- In the past year, the S&P 500 Index dropped 20%, then gained 20%.
- During that time, this indicator spotted three major declines and three buying opportunities.
- It’s an essential tool for when stocks are overvalued, like they are now.
At the end of 2018, I agreed with the Federal Reserve: Recession loomed in 2019.
That’s what the data said. That’s what the stock market action indicated.
Halfway through 2019, the situation looks different. The S&P 500 Index is up more than 20% since January 1.
But this year’s gain of 20% followed a loss of almost 20% in the fourth quarter of 2018.
That might not have been an official bear market for some analysts. Even without that designation, it was still a scary time. It was a time for caution.
One indicator caught that downturn. And it caught the recovery in 2019.
In the past year, this indicator spotted three major declines and three buying opportunities.
It will also spot the next downturn.
A Tool for Reacting to Changes in the Market
Looking ahead, it’s likely put options will be profitable before the end of the year. Put options increase in value when the prices of their correlating stocks fall.
More than 40% of stocks in the S&P 500 are in downtrends. Puts on those stocks will be profitable no matter what the S&P 500 does.
An indicator showing the number of stocks in uptrends is shown in the chart below. The number in downtrends is easy to find with this information. If more than 40% of stocks are in downtrends, then less than 60% must be in uptrends right now.
Percentage of Stocks in Uptrends
I calculate an indicator called moving average convergence/divergence (MACD) for each stock in the S&P 500. You can learn more about MACD by watching my video.
The chart shows the percentage of stocks in the index on an MACD buy signal. I call this MACD Breadth.
When most stocks are giving buy signals, I consider it to be a bull market. When most stocks are in downtrends, it’s a bear market.
Right now, a down market is inching closer.
Analysts Look in the Rearview Mirror
I know my definition of a bear market is different than others. That’s because I’m concerned about what the market is doing right now.
Many analysts define a bull or bear market by looking in the rearview mirror. They wait for stocks to drop 20%.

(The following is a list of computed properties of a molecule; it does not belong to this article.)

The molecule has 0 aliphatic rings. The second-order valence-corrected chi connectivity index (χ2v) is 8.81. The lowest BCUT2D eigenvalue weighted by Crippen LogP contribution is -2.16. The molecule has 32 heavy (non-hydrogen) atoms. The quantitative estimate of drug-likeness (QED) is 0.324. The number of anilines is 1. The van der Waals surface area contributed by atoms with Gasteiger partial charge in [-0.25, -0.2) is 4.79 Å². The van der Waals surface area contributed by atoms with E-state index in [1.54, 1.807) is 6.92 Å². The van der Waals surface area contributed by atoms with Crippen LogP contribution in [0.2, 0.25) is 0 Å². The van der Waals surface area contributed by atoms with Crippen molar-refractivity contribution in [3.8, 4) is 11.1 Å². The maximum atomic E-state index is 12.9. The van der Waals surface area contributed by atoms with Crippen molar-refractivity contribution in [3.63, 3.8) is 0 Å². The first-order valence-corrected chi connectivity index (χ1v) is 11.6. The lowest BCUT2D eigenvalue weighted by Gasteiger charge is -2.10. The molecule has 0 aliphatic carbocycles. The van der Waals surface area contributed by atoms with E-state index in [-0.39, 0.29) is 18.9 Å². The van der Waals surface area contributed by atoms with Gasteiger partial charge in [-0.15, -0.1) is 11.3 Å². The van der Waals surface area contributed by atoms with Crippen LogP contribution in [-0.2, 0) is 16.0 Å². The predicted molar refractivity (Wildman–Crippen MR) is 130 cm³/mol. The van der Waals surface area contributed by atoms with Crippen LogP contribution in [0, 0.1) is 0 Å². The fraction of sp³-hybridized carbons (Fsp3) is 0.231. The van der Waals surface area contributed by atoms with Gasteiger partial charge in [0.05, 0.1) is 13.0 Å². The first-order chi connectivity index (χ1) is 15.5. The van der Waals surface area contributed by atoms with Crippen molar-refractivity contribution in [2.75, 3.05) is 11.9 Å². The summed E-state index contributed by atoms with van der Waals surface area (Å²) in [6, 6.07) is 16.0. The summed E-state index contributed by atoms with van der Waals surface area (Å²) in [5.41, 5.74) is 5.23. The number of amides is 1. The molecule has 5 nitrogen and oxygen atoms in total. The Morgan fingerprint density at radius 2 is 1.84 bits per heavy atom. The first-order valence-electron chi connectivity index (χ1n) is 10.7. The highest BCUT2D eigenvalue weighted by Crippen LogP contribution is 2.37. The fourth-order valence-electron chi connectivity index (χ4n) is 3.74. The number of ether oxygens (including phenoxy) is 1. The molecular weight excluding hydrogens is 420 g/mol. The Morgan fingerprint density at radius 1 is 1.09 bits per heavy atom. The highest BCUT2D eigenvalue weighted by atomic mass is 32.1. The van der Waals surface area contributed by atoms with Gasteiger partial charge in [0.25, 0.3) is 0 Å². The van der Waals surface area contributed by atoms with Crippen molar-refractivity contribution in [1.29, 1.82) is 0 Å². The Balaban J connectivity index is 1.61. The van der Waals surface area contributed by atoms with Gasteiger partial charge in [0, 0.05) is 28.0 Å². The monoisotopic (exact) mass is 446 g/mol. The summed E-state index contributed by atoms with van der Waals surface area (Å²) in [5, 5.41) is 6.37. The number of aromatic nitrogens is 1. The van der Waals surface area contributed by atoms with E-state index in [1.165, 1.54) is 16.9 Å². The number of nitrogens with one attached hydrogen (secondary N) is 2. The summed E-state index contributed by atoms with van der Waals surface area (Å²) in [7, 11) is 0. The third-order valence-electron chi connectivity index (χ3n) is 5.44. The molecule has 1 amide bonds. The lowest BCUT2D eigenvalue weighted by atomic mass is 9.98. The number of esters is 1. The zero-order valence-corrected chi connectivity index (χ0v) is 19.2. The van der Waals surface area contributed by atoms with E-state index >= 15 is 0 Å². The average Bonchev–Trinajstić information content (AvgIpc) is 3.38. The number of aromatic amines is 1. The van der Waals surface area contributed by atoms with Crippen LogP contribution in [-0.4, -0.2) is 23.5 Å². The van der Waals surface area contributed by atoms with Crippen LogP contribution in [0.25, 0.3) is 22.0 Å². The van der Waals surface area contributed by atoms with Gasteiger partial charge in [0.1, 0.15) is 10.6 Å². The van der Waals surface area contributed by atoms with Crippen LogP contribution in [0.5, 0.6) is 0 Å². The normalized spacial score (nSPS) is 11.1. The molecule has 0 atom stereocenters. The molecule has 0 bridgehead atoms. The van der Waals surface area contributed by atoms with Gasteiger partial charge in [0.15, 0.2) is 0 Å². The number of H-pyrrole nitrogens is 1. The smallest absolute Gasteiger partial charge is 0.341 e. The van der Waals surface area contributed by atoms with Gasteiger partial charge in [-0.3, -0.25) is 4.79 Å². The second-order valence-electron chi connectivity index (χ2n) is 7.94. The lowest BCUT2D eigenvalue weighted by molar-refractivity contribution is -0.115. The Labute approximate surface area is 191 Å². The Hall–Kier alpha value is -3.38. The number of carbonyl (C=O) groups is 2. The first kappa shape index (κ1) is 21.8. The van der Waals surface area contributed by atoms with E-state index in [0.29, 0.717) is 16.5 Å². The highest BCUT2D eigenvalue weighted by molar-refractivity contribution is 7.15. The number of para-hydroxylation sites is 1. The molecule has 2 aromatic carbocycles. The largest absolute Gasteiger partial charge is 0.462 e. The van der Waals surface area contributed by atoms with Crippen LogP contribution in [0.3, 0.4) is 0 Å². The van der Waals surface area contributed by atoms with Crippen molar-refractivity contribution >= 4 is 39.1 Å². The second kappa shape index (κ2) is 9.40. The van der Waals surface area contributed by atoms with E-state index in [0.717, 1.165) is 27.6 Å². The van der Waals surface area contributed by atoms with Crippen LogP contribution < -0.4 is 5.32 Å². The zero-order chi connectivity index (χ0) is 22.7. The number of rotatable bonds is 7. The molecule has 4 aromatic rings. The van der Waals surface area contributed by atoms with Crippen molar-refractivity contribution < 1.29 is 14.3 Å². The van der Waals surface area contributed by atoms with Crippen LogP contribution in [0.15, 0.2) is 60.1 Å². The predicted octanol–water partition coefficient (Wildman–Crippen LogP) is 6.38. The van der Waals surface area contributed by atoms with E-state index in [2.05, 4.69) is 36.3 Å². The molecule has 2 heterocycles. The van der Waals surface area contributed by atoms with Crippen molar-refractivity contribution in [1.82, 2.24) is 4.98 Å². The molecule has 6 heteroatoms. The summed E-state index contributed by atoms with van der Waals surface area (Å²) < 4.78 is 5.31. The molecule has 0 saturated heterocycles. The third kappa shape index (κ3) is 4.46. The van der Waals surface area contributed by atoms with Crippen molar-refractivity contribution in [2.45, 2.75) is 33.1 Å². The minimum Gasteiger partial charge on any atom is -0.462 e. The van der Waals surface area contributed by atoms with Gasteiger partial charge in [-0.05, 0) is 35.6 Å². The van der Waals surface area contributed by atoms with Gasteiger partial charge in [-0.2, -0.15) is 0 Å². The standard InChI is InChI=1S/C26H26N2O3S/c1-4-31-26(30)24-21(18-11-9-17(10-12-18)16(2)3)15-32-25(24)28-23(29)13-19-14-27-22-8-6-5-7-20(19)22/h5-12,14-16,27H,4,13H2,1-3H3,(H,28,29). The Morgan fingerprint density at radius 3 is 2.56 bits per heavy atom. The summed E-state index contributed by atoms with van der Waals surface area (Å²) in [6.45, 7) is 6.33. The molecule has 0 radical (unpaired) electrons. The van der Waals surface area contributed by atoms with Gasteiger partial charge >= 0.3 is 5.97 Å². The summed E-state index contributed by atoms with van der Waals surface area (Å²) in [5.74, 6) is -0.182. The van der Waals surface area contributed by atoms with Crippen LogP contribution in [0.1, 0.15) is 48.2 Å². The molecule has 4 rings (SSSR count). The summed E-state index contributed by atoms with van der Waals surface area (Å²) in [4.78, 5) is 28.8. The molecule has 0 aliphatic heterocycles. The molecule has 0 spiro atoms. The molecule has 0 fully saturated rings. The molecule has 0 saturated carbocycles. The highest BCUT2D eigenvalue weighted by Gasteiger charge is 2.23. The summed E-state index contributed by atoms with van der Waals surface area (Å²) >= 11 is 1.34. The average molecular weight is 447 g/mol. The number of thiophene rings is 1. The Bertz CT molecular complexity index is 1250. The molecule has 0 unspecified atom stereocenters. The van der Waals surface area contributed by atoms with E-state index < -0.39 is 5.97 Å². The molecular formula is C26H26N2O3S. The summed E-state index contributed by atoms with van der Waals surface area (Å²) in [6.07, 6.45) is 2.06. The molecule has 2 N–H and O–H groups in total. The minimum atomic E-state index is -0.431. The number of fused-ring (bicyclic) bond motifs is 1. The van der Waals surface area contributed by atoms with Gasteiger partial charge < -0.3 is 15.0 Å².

After that happens, they scream: “It’s a bear market.” By then, you already have large losses.
The chart above is sensitive to losses. It identifies major market declines, whether the S&P 500 drops 10% or 50%.
The definition of an MACD Breadth bear market is simple. When more than 50% of stocks are on sell signals, the average investor is most likely losing money.
This indicator says when the probability of losses is greater than the probability of gains, that’s a good time to reduce exposure to stocks.
So, here’s what you need to know about today’s market…
The Next Downturn Is Close
Based on fundamentals, stocks are overvalued.
The price-to-earnings (P/E) ratio is about 60% above its long-term average. A decline of about 40% would bring the P/E ratio back to average.
And the economic expansion is 10 years old. It’s the second longest on record. Eventually, all expansions end.
One economist, Gary Shilling, points to the Fed’s own data to show a recession is near.
The Fed’s model shows a 29.6229% probability of a recession in the next 12 months.
While the Fed’s level of precision to four decimal places is impressive, it’s not needed. The chart below shows a recession followed every reading of 30% — except one in 1967.
(Source: Federal Reserve)
Here’s What to Do
It’s possible the economy will escape a recession. However, the odds are against it.
Stocks typically decline about 35% in a recession. A plunge like that would bring the P/E ratio close to its long-term average.
In this market environment, with stocks significantly overvalued and a recession increasingly likely, investors should stick to their plan.
If your plan is to avoid large losses, reduce exposure when broad indicators such as MACD Breadth give sell signals. Then, invest aggressively when the indicator gives a buy signal.
I’ll be here to let you know when those signals happen.
Following the trend rather than forecasting the trend is the key to profits in 2019, and in every other year.
Michael Carr, CMT, CFTe
Editor, Peak Velocity Trader
P.S. As the market action changed over the first months of 2019, my outlook evolved.
I trade options. So when my opinion changed, I switched from buying puts to buying calls.
If you aren’t familiar with options and are looking to learn more, Rachel and Ryan at TastyTrade.com explain the details in their calls and puts video.
If you’re interested in trading options, you might be wondering how to get started.
The first step is to open an account. One way to do that is through the tastyworks platform.
We do have a paid marketing relationship with them. But we’ve heard great feedback.
Of course, this is just one suggestion. Keep in mind that it’s not uncommon for people to use more than one broker to suit their needs. Always remember to do your due diligence.
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